Why should the collapse of the NFL’s second-oldest roster entering the season be a surprise in a league ruled by youth?
Why should Snyder sell his organization’s soul to a coach with one playoff victory in 14 seasons since John Elway retired and expect anything above mediocrity?
The next coach will inherit a battered roster with few long-term answers. Blame the $36 million salary cap penalty all you want, but the extra free-agent money available in 2014 won’t fix the sieve-like offensive line, add another playmaker at receiver and address defensive holes too numerous to mention. This isn’t a team that’s a tweak or three away from returning to contention.
No, this is the irrelevance that’s a logical end to the flawed process that guides a third-rate organization.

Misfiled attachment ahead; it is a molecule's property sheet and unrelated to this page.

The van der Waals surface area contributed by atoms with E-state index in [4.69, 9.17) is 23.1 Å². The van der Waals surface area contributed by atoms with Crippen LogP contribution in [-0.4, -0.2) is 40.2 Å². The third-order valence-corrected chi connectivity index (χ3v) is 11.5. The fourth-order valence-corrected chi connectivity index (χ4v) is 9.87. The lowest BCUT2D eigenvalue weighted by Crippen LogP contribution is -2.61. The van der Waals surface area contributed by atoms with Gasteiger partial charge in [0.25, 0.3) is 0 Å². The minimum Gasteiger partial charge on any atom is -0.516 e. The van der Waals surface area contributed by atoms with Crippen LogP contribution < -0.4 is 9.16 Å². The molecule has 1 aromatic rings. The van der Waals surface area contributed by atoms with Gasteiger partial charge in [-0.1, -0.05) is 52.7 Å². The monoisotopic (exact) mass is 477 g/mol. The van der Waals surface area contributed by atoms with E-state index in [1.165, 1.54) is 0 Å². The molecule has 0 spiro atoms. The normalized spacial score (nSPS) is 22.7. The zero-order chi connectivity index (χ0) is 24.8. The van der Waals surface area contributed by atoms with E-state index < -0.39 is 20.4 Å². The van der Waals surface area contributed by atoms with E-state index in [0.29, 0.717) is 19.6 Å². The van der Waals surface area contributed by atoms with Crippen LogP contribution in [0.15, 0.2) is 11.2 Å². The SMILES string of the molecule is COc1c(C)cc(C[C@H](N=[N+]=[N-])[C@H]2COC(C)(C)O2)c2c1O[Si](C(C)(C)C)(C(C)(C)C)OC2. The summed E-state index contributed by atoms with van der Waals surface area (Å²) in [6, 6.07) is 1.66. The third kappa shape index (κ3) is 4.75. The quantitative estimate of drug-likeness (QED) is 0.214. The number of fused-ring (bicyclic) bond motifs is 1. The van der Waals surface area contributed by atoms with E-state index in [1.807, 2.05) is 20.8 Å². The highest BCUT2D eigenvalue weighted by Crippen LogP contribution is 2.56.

Simply plugging another well-compensated coach into the same mess and expecting different results isn’t going to work any better than the folly of a quarterback with bad footwork and bad mechanics expecting to put up big numbers each week.
Even Snyder should understand. The owner has tried every type of coach, from hot-shot assistant to dusted-off legend to the red-faced man with two Super Bowl rings. None experienced sustained success.
All the while, the Redskins resisted constructing the type of organization that’s responsible for long-term prosperity in Green Bay and San Francisco and Seattle. Hire a president who can serve as a buffer between Snyder and the football operation. Bring in an actual football man from one of the pace-setting franchises as general manager. And don’t resort to the tired pattern of well-known retreads and faded glory as the next head coach. None of the seven head coaches under Snyder were born after 1954, in this whirlpool of instability.